Anger usually arises from some form of perceived transgression against yourself.  It needn’t be real – you just need to believe it happened!

It comes about in three main areas

  • Some one or some thing gets in the way and stops you achieving a goal
  • Someone or some organisation breaks you personal rules.  For example, ‘I’ve worked for them for years and now they want to get rid of me!’
  • You self esteemed feel threatened

You feel angry and you may lash out verbally or physically.  Or you may displace your aggression and take it out on someone else.  Instead of attacking you may withdraw – storm out! Or you may attack indirectly – for example, subverting or spreading rumours – a passive aggressive response.

But it is clear that prolonged anger damages you mentally and physically!

You may believe that letting it out is the best way to deal with it.  But ‘cathartic’ expressions of anger reinforce your anger because the underlying beliefs are strengthened. To get over being angry you have first to get over the idea that others make you angry! If others annoy you, it is you who presses the anger button so that you ‘blow your top’!  You ‘lose your temper’, no one takes it from you!  And you probably regret it later which shows that other options were available.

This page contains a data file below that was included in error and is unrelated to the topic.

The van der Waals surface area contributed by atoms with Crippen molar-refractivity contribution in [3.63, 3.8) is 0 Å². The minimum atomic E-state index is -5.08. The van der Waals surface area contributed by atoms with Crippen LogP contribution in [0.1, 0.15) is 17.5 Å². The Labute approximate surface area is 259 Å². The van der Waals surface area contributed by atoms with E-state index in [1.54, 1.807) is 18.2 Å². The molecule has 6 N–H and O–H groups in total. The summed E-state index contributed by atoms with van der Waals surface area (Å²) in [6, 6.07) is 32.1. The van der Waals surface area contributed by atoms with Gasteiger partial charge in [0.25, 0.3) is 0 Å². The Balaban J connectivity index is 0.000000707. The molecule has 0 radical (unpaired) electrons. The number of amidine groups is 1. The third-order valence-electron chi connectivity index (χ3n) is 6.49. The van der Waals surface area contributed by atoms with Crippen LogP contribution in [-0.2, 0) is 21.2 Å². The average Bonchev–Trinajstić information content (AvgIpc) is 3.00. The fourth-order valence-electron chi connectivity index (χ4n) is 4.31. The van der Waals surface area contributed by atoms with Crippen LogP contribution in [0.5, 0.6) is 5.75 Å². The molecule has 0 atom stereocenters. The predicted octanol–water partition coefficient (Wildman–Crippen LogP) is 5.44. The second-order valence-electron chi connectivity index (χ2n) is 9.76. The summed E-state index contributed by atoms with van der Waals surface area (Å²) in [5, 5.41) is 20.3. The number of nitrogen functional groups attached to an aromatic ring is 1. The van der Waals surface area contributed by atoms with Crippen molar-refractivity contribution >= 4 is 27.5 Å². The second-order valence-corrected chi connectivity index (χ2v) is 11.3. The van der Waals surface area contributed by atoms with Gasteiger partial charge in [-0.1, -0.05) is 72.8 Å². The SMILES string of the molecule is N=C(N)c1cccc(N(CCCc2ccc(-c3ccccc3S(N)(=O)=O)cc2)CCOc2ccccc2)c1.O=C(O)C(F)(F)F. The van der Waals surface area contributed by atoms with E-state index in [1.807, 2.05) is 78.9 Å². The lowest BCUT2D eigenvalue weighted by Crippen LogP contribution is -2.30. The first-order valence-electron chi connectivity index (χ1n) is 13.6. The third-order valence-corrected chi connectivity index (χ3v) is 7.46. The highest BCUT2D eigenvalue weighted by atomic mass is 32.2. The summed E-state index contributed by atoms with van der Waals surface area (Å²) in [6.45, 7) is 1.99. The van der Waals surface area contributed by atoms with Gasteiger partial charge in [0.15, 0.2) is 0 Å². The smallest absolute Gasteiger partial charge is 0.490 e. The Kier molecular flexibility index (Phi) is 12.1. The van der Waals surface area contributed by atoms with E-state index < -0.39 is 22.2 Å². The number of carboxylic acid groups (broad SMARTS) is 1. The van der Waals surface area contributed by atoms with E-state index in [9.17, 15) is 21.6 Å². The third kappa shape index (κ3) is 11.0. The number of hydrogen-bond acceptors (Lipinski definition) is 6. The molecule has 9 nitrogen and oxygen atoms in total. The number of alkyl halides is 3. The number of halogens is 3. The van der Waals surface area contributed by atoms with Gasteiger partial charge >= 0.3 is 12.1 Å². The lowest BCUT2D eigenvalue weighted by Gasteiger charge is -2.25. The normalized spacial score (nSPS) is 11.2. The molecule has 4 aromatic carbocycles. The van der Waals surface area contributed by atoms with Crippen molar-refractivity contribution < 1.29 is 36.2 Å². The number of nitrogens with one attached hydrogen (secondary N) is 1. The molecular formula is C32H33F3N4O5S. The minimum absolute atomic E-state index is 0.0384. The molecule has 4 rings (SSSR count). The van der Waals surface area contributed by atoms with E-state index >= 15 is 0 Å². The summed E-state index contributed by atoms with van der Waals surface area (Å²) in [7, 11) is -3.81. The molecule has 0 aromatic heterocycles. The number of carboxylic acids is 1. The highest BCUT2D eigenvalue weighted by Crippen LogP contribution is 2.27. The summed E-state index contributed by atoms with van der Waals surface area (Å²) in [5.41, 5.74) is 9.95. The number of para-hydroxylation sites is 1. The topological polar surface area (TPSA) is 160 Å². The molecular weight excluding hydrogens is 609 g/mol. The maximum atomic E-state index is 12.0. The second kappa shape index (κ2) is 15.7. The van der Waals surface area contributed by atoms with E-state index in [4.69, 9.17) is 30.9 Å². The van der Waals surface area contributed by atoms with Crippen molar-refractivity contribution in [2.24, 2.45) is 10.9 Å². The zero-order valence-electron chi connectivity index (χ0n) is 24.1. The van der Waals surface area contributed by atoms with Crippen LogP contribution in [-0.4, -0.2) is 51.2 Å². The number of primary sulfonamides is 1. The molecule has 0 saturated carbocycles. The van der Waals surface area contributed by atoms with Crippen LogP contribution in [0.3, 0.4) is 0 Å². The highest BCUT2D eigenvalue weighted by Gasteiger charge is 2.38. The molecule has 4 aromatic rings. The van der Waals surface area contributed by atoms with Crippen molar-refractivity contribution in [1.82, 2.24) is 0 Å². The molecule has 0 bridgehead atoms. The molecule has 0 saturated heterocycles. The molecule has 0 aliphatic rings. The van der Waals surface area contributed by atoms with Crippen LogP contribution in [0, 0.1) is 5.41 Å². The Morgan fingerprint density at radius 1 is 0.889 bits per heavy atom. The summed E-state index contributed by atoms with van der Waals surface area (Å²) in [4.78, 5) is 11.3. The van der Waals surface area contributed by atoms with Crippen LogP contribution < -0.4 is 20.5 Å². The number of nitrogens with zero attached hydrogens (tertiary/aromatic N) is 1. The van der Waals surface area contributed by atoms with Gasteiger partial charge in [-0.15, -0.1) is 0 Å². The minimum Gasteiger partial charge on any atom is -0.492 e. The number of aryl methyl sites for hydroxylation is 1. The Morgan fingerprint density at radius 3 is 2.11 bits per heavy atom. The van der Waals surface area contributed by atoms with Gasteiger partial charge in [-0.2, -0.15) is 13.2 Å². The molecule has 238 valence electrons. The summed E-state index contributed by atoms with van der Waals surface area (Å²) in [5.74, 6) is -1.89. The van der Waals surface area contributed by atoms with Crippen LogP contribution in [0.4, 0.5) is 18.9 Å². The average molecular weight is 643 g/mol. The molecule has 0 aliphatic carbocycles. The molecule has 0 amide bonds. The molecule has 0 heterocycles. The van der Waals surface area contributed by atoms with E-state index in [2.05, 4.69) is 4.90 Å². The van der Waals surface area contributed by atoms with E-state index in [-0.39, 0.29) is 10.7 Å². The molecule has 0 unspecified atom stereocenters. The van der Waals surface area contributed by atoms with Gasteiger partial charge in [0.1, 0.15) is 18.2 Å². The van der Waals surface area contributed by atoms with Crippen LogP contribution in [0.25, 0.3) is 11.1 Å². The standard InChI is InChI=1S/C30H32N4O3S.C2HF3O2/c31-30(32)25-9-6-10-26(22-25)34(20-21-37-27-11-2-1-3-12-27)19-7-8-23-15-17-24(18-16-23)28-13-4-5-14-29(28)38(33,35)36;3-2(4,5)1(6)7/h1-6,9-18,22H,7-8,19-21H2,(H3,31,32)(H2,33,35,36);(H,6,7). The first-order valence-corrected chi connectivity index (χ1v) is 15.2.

Your self talk determines how you respond to a situation. Anger results from how you think about a situation, not the situation itself.

Examine the potential results of your anger in terms of damaged relationships, poor performance and the effect on your physical and mental health!  Look at alternative responses  – being more assertive ( stand up for yourself without loss of control), developing an early warning system by recognizing the early signs of anger (muscle tension, clenched fists, the rising voice and impatience) and learn how to diffuse it,  You can talk yourself down or leave the situation and when you are calmer think how to deal with the situation in a more constructive way.

Here is a really useful website

With grateful thanks to Life Coaching A Cognitive-Behavioural Approach Neenan and Dryden 2002

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